The Instigator
Pro (for)
0 Points
The Contender
Con (against)
7 Points

The Death Penalty should be legal

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Voting Style: Open with Elo Restrictions Point System: Select Winner
Started: 10/28/2015 Category: Society
Updated: 1 year ago Status: Post Voting Period
Viewed: 1,633 times Debate No: 81677
Debate Rounds (5)
Comments (20)
Votes (1)




This is going to be a long debate. There will be 5 rounds. My opponent is Tejretics


1. Acceptance

2. Arguments
3. Arguments
4. Rebuttals, Defending Case
5, Conclusion

Note: You cannot start your arguments in the 1,4, and 5 round. You can't rebut in the 1,5 rounds. You can rebut in the 3rd and 2nd round though.


1. No forfeits

2. No trolling

4. Over 2500 ELO to accept.

5. Over age 13 unless you are tejretics or famousdebater.

6. Over 3000 ELO to vote.

7. Have fun!


1. Death Penalty: The practice or legal sanction of allowing the imposition of punishment of death for people convicted of certain crimes.

of or relating to the law




Thank you. Thanks to tejretics.


I accept.
Debate Round No. 1


Thank you for your acceptance. I will first start my arguments.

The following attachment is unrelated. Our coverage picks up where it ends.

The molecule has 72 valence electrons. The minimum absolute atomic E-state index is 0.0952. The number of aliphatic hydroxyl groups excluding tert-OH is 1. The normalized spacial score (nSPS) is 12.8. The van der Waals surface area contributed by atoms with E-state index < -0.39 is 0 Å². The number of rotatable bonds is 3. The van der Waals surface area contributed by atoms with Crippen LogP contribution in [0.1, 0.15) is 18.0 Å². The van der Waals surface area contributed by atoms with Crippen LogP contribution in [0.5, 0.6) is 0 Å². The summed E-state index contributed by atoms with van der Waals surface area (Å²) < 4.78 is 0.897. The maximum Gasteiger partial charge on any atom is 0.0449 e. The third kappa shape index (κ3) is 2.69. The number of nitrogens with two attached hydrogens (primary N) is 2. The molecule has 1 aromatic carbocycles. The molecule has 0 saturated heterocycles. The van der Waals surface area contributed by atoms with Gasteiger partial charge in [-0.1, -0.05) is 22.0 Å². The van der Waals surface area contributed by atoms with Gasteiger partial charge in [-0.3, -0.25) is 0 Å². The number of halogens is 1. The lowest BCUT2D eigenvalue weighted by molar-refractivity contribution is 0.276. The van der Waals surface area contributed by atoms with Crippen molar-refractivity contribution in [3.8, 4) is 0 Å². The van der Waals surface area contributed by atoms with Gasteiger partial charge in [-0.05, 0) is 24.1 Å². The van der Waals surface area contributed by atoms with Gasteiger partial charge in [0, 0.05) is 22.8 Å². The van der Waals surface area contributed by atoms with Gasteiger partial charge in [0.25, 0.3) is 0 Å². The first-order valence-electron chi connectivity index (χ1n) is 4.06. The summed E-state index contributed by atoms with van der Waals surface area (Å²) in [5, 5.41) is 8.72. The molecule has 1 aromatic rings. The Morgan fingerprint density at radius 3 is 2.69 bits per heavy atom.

What is Capital punishment? Capital punishment is the death penalty. It is used today and was used in ancient times to punish a variety of offenses. Even the bible advocates death for murder and other crimes like kidnapping and witchcraft.

When the word death penalty is used, it makes yelling and screaming from both sides of extremist. One side may say deterrence, while the other side may say, but you may execute an innocent man.

Today, one of the most debated issues in the Criminal Justice System is the issue of capital punishment or the death penalty. Capital punishment was legal until 1972, when the Supreme Court declared it unconstitutional in Furman v. Georgia stating that it violated the Eighth and Fourteenth Amendments citing cruel and unusual punishment. However, in 1976, the Supreme Court reversed itself with Gregg v. Georgia and reinstated the death penalty but not all states have the death penalty.